At this level of the value chain the officers will help in evaluating the effectiveness of the program. Using the marketing plan the officers will give their feedback to the supervisors explaining which areas need to be adjusted in the plan. The feedback can be obtained through the use of questionnaires and filling feedback forms. These officers will be actively involved in the implementation of the plan in areas such as training and development, job matching, scheduling of their jobs and payment models.
4.5 What I will do to evaluate to see if the objectives were met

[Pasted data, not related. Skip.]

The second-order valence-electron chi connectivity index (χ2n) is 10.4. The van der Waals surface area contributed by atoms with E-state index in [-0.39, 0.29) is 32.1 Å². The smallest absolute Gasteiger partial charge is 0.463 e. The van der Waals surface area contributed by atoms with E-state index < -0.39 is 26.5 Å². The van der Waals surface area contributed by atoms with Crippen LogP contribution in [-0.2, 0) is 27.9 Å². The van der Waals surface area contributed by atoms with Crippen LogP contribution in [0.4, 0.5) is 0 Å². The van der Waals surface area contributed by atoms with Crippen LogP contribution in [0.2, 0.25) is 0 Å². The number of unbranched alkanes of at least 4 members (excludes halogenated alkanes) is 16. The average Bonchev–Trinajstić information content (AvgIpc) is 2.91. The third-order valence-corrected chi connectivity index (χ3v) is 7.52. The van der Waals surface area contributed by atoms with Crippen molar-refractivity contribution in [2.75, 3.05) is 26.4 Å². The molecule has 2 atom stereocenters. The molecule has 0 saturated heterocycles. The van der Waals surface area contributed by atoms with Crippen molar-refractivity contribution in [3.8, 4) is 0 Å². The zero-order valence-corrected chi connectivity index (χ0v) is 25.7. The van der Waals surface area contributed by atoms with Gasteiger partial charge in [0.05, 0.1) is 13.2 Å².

In order to ensure that the objectives of retaining officer in the law enforcement agency are met I will do an evaluation of the programs performance. Evaluation in this case is very important when investigating the effectiveness of the strategic accountability program. It will involve a detailed analysis and calculation of the programs cost. According to Phillips & Connell (2003) analysis will indicate the percentage of employee turnover after implementing of the employee retention plan. Phillips & Connell (2003) continue to say that calculations should be done of the annual and projected values for the total benefits for a certain period of time after putting the plan in place. I will capture different scenarios such as return on investment (ROI) and benefits/ costs ratio within a period of for example one or two years.